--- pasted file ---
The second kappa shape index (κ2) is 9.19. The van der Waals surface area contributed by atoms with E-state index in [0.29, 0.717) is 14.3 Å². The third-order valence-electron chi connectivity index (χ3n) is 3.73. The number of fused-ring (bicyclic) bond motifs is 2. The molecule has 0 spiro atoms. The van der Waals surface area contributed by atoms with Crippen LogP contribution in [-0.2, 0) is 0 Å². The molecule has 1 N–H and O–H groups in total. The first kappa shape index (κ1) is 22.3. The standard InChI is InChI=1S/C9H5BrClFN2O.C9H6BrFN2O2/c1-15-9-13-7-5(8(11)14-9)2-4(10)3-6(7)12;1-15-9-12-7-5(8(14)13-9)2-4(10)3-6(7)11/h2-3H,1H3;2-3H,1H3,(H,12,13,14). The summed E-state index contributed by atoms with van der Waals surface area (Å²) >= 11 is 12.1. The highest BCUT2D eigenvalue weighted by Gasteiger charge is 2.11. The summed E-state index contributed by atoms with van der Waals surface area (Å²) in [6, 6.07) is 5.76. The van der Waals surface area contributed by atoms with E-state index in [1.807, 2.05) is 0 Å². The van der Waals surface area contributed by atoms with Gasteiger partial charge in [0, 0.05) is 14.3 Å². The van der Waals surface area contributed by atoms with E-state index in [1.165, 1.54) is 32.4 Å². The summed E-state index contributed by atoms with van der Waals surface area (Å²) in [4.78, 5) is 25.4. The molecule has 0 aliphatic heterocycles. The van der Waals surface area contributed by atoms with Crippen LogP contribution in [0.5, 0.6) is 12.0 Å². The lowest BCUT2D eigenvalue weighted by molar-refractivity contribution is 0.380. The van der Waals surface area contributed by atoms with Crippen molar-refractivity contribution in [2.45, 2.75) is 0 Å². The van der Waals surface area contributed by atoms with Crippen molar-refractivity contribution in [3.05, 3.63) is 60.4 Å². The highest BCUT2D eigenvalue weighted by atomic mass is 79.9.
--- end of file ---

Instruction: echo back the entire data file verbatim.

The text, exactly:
The second kappa shape index (κ2) is 9.19. The van der Waals surface area contributed by atoms with E-state index in [0.29, 0.717) is 14.3 Å². The third-order valence-electron chi connectivity index (χ3n) is 3.73. The number of fused-ring (bicyclic) bond motifs is 2. The molecule has 0 spiro atoms. The van der Waals surface area contributed by atoms with Crippen LogP contribution in [-0.2, 0) is 0 Å². The molecule has 1 N–H and O–H groups in total. The first kappa shape index (κ1) is 22.3. The standard InChI is InChI=1S/C9H5BrClFN2O.C9H6BrFN2O2/c1-15-9-13-7-5(8(11)14-9)2-4(10)3-6(7)12;1-15-9-12-7-5(8(14)13-9)2-4(10)3-6(7)11/h2-3H,1H3;2-3H,1H3,(H,12,13,14). The summed E-state index contributed by atoms with van der Waals surface area (Å²) >= 11 is 12.1. The highest BCUT2D eigenvalue weighted by Gasteiger charge is 2.11. The summed E-state index contributed by atoms with van der Waals surface area (Å²) in [6, 6.07) is 5.76. The van der Waals surface area contributed by atoms with E-state index in [1.807, 2.05) is 0 Å². The van der Waals surface area contributed by atoms with Gasteiger partial charge in [0, 0.05) is 14.3 Å². The van der Waals surface area contributed by atoms with E-state index in [1.165, 1.54) is 32.4 Å². The summed E-state index contributed by atoms with van der Waals surface area (Å²) in [4.78, 5) is 25.4. The molecule has 0 aliphatic heterocycles. The van der Waals surface area contributed by atoms with Crippen LogP contribution in [0.5, 0.6) is 12.0 Å². The lowest BCUT2D eigenvalue weighted by molar-refractivity contribution is 0.380. The van der Waals surface area contributed by atoms with Crippen molar-refractivity contribution in [2.45, 2.75) is 0 Å². The van der Waals surface area contributed by atoms with Crippen molar-refractivity contribution in [3.05, 3.63) is 60.4 Å². The highest BCUT2D eigenvalue weighted by atomic mass is 79.9.